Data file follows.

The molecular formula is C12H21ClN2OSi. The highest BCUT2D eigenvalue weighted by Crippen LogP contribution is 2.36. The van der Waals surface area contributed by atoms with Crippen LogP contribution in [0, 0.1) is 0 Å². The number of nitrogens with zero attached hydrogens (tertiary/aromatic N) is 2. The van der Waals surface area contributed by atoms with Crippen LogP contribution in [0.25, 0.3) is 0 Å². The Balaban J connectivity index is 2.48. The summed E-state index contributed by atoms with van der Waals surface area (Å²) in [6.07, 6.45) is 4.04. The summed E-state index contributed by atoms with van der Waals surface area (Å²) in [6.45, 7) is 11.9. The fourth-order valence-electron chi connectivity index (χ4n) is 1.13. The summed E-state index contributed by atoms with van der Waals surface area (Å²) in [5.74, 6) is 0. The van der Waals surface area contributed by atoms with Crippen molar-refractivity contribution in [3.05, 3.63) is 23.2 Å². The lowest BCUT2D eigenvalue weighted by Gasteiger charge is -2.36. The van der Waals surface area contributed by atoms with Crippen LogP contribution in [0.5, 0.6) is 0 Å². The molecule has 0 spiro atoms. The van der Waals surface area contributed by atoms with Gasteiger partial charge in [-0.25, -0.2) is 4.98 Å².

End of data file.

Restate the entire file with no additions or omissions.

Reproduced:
The molecular formula is C12H21ClN2OSi. The highest BCUT2D eigenvalue weighted by Crippen LogP contribution is 2.36. The van der Waals surface area contributed by atoms with Crippen LogP contribution in [0, 0.1) is 0 Å². The number of nitrogens with zero attached hydrogens (tertiary/aromatic N) is 2. The van der Waals surface area contributed by atoms with Crippen LogP contribution in [0.25, 0.3) is 0 Å². The Balaban J connectivity index is 2.48. The summed E-state index contributed by atoms with van der Waals surface area (Å²) in [6.07, 6.45) is 4.04. The summed E-state index contributed by atoms with van der Waals surface area (Å²) in [6.45, 7) is 11.9. The fourth-order valence-electron chi connectivity index (χ4n) is 1.13. The summed E-state index contributed by atoms with van der Waals surface area (Å²) in [5.74, 6) is 0. The van der Waals surface area contributed by atoms with Crippen molar-refractivity contribution in [3.05, 3.63) is 23.2 Å². The lowest BCUT2D eigenvalue weighted by Gasteiger charge is -2.36. The van der Waals surface area contributed by atoms with Crippen LogP contribution in [0.5, 0.6) is 0 Å². The molecule has 0 spiro atoms. The van der Waals surface area contributed by atoms with Gasteiger partial charge in [-0.25, -0.2) is 4.98 Å².